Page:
CFP: African American Artists in the Midwest @ MACAA 2012

Call for Papers (Deadline April 10, 2012)

African American Artists in the Midwest

Session Chair:  Julia R. Myers Ph.D., Eastern Michigan University


 While American art history tends to be fairly parochial with its emphasis on East Coast artists, African American art history seems to suffer even more strongly from this bias. This session will be devoted to African-American artists or art institutions in the Midwest. The Great Migration from 1913-1949 brought hundreds of thousands of black Americans to Midwest industrial cities like Chicago, Detroit, Cleveland, Minneapolis, and St. Louis. And some of these people and their descendents made art. Indeed on a trip to Detroit in 1964, Langston Hughes said, “Harlem used to be the Negro cultural center of America. If Detroit has not already become so, it is well on its way to becoming it.” Literary historians have frequently taken up the topic of Midwestern African-American writers, but this is far less true in the case of black visual artists. In line with the conference’s content session of Community and Collaboration, papers treating African American mural projects in the Midwest are especially encouraged, as are papers dealing with the educational outreach activities of artists and art institutions. However, all papers dealing with Midwestern African-American art from all time periods, colonial to the present, are welcomed for consideration.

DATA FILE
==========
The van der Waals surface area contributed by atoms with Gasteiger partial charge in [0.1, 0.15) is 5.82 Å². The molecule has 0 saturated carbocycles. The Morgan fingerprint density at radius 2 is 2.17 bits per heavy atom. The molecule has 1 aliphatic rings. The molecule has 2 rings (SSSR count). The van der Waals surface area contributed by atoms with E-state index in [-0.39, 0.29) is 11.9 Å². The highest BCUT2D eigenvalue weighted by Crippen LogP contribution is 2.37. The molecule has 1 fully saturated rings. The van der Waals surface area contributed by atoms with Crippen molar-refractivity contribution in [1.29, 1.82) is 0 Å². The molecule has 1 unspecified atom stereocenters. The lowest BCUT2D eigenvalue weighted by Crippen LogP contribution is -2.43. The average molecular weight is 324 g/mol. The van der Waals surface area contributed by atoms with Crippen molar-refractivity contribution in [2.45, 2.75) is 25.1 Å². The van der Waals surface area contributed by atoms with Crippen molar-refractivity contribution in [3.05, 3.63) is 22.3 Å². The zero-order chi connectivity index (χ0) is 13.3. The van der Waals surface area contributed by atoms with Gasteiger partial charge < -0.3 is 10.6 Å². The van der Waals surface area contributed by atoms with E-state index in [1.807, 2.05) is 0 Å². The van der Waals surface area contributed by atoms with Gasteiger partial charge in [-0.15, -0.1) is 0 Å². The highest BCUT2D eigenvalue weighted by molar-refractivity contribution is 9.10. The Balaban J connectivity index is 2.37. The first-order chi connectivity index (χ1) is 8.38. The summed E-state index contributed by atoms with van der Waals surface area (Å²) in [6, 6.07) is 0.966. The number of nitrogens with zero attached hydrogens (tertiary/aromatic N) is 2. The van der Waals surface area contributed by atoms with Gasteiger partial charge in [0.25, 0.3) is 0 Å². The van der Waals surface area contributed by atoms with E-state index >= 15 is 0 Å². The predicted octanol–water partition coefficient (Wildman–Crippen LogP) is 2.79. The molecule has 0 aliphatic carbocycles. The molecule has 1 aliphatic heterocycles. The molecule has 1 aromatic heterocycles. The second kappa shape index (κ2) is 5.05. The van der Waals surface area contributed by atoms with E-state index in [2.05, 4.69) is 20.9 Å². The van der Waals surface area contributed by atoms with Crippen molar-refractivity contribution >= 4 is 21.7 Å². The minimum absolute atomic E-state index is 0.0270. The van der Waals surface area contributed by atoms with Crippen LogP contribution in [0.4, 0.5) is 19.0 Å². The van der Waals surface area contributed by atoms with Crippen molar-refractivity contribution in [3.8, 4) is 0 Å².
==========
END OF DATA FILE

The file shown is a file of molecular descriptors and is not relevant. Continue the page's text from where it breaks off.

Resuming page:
Author: Camara Dia Holloway

I am an art historian specializing in early twentieth century American art with particular focus on the history of photography, race and representation, and transatlantic modernist networks. I earned my PhD at Yale University in the History of Art Department. Besides my leadership role as the Founding Co-Director of the Association for Critical Race Art History (ACRAH), I am recognized for my expertise on African American Art, particularly African American Photography, and as a seasoned consultant for exhibitions, museum collections, and symposia/lectures planning.

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